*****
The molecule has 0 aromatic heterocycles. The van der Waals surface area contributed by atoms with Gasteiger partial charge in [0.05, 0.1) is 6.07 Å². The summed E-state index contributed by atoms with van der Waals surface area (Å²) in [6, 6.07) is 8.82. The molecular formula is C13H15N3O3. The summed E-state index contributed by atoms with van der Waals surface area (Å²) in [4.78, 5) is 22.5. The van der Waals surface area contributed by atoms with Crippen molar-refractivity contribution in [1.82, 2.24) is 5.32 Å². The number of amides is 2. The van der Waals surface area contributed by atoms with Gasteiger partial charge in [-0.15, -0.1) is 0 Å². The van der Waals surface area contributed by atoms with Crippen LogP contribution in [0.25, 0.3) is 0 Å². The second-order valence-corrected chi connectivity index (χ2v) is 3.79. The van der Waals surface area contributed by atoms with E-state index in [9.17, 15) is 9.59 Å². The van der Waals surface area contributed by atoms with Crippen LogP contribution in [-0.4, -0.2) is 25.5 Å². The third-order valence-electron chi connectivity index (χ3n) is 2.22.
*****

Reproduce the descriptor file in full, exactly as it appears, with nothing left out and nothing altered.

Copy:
The molecule has 0 aromatic heterocycles. The van der Waals surface area contributed by atoms with Gasteiger partial charge in [0.05, 0.1) is 6.07 Å². The summed E-state index contributed by atoms with van der Waals surface area (Å²) in [6, 6.07) is 8.82. The molecular formula is C13H15N3O3. The summed E-state index contributed by atoms with van der Waals surface area (Å²) in [4.78, 5) is 22.5. The van der Waals surface area contributed by atoms with Crippen molar-refractivity contribution in [1.82, 2.24) is 5.32 Å². The number of amides is 2. The van der Waals surface area contributed by atoms with Gasteiger partial charge in [-0.15, -0.1) is 0 Å². The van der Waals surface area contributed by atoms with Crippen LogP contribution in [0.25, 0.3) is 0 Å². The second-order valence-corrected chi connectivity index (χ2v) is 3.79. The van der Waals surface area contributed by atoms with E-state index in [9.17, 15) is 9.59 Å². The van der Waals surface area contributed by atoms with Crippen LogP contribution in [-0.4, -0.2) is 25.5 Å². The third-order valence-electron chi connectivity index (χ3n) is 2.22.